The arrest of Tanzania's Freeman Mbowe - who heads the largest opposition party Chadema - on terrorism charges is one that has no basis says ... Anna Henga, the director general of the Legal and Human Rights centre (LHRC). Speaking to The Africa Report, she explains a string of worrisome incidents that have occurred since Samia Suluhu Hassan took over as president.
In the end, there was no final twist.
On Wednesday evening, the Constitutional Court took the final act in a political-judicial saga that began in mid-May with the launch of a petition calling for the disqualification of Jean-Marc Kabund-a-Kabund.
In its ruling, the Court ruled that Kabund’s case, which presented his ouster as unconstitutional, was admissible, but “unfounded”.
The impeachment vote of 25 May, which had seen, at the end of a very turbulent session in which Members of Parliament had come to blows, was therefore confirmed by the judges.
The interim president of the Union for Democracy and Social Progress (UDPS, the party of Félix Tshisekedi) now has no further recourse.
A scrum of MPs
The first act of his disqualification came on 13 May, when opposition MP Jean-Jacques Mamba of Jean-Pierre Bemba’s Movement for the Liberation of Congo (MLC), deposited on the desk of the presidency of the Assembly a petition bearing the signatures of 62 MPs demanding Kabund’s departure.
The deputies criticised the First Vice-President in particular for not having been able to justify himself on his allegations concerning the necessary funds – $7m – needed to convene a Congress of nationally elected representatives, which the presidents of the two chambers of Parliament were calling for in order to “validate and regularise the state of emergency” that Felix Tshisekedi had just decreed.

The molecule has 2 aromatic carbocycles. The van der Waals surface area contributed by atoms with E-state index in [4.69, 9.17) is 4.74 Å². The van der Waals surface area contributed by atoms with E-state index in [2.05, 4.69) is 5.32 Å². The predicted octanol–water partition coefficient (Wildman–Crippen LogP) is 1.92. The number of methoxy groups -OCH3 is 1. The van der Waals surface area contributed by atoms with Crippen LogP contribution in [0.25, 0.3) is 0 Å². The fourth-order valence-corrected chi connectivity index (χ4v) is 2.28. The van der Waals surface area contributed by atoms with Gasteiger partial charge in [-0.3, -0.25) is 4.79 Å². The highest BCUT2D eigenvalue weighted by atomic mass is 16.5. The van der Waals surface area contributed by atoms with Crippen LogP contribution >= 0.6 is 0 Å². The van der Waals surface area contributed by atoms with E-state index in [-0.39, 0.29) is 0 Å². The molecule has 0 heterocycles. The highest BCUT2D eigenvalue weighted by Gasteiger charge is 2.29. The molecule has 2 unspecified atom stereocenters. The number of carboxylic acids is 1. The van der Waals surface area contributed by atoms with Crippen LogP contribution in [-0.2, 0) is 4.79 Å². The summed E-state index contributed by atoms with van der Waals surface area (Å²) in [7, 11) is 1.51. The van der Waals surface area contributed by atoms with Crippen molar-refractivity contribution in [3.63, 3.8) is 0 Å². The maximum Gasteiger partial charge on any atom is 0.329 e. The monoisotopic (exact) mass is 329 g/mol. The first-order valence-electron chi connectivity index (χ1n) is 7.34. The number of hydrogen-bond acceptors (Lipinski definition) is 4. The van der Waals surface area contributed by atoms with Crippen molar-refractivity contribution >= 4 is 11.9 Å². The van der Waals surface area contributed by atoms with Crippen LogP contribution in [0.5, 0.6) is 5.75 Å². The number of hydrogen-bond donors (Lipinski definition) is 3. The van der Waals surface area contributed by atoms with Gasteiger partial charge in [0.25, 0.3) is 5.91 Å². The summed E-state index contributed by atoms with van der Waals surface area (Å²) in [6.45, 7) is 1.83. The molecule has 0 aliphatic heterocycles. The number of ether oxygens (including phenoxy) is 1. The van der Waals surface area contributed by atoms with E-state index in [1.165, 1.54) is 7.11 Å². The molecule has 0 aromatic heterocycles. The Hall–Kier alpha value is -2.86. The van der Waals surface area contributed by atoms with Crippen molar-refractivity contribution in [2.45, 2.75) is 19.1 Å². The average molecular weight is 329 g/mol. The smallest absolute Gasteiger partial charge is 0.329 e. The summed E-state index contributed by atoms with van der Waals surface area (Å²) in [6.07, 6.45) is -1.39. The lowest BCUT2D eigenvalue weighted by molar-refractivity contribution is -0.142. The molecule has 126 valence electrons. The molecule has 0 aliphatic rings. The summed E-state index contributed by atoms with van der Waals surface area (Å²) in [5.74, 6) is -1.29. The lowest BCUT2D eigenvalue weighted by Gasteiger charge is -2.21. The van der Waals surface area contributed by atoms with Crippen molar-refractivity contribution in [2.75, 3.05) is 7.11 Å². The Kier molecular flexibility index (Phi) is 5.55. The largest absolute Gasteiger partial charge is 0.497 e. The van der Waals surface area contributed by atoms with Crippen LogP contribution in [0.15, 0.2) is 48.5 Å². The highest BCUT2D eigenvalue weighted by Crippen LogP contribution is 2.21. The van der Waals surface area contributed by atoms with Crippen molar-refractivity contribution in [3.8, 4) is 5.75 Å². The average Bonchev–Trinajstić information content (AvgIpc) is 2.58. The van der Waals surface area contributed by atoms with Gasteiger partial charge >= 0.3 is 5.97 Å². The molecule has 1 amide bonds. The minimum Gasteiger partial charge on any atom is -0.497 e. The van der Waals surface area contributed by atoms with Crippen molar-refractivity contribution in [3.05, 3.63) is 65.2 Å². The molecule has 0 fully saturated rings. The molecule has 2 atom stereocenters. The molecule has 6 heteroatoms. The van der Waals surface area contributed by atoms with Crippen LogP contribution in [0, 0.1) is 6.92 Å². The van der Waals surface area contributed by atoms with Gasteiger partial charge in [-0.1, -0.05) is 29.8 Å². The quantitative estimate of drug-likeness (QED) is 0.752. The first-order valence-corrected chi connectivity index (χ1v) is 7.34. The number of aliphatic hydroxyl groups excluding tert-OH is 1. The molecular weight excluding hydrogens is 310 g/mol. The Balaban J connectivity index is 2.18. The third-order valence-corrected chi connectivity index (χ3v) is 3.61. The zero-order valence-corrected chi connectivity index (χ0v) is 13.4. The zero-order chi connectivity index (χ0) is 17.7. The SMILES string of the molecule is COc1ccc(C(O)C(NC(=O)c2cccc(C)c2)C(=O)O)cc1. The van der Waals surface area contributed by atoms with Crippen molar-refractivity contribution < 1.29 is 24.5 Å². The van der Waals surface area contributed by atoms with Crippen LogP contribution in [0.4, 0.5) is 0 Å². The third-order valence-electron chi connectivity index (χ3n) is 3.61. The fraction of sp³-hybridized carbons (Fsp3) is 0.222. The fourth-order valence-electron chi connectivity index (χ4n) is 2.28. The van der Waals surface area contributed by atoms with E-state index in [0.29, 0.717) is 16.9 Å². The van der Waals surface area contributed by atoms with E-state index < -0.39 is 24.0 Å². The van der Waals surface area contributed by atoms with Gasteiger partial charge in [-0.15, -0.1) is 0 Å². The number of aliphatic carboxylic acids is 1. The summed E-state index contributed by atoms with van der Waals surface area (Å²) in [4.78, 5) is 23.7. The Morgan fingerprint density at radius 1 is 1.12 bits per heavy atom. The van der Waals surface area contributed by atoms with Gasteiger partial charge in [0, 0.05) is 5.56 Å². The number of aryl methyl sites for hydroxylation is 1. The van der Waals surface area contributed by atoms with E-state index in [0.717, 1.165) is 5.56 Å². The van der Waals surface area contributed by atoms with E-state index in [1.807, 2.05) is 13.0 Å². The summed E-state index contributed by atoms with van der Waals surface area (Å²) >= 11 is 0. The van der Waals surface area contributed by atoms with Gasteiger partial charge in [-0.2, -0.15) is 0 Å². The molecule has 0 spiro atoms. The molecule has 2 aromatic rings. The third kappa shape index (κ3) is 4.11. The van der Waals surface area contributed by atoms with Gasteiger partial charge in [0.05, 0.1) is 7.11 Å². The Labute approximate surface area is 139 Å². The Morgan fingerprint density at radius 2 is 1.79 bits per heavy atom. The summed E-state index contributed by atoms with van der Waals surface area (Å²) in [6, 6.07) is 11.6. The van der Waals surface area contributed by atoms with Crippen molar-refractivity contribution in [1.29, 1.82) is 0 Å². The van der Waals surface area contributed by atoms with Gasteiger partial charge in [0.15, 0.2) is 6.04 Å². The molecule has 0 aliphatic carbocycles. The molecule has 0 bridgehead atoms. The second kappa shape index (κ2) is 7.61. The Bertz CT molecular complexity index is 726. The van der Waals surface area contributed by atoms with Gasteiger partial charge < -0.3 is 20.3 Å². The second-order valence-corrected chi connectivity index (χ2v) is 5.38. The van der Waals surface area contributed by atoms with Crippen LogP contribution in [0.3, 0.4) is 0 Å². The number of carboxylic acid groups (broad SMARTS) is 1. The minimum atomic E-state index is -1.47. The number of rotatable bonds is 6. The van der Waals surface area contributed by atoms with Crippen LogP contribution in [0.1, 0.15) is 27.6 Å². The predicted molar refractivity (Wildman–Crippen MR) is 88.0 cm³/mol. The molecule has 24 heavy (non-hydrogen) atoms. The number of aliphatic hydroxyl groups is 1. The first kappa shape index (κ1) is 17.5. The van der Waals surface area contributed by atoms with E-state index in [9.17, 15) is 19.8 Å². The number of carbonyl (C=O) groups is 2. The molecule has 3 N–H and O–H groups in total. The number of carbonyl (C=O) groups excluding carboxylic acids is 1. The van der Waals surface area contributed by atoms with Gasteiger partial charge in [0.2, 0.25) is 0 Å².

The vote on this motion was set for May 25, but the original petitioner was not present: Jean-Jacques Mamba, MP, was arrested two days earlier and tried under emergency procedure for “forgery and forgery”.
Three MPs, including Simon Mpiana, a member of the Union for the Congolese Nation (UNC, from Vital Kamerhe), had assured that they had never signed the petition.
Mamba’s interpellation provoked an outcry in the Assembly, helping to radicalise the positions of the Members who, at the end of a session marked by threats, insults and a fight, voted overwhelmingly in favour of removal (289 voted in favour, 17 against and 9 abstained, out of the 315 who took part in the vote).
Kabund tenacious, but rejected
A vote that Kabund did not accept and took the case to court. At the same time, on 8 June, Félix Tshisekedi personally appointed MP Patricia Nseya to replace Kabund. But on the 12th, the day scheduled for the election, the Attorney General at the Council of State sent the police to the Assembly to prevent the vote. The day before, the Council of State had in fact decided to suspend the procedure while Kabund’s request was being examined by the Constitutional Court.
With this forced departure now confirmed, Felix Tshisekedi loses a strategic asset in Parliament.
For Jean-Marc Kabund, who also sits on the monitoring committee of the agreement between the Front commun pour le Congo (FCC, from Kabila) and the Cap pour le changement, (Cach, from Tshisekedi), this is another setback.
Already weakened within the UDPS, where some executives challenge his management, the acting president of the party is now in a particularly uncomfortable situation.
Before the Constitutional Court’s decision fell, a new petition had in fact been launched in the Assembly to counter a possible rehabilitation of Kabund, this time initiated by MP Didier Manara of the People’s Party for Reconstruction and Democracy (PPRD, member of the FCC).
A few days before the Constitutional Court’s decision, relatives of Felix Tshisekedi had another scenario in mind: in the event of rehabilitation, Kabund would then have to announce his resignation.
“What Kabund was looking for was to be rehabilitated, for his honor. He had asked President Félix Tshisekedi who, in view of the facts, responded favourably,” said a source close to the Head of State.
A scenario that the judges of the Constitutional Council did not respect.
Understand Africa's tomorrow... today
We believe that Africa is poorly represented, and badly under-estimated. Beyond the vast opportunity manifest in African markets, we highlight people who make a difference; leaders turning the tide, youth driving change, and an indefatigable business community. That is what we believe will change the continent, and that is what we report on. With hard-hitting investigations, innovative analysis and deep dives into countries and sectors, The Africa Report delivers the insight you need.View subscription options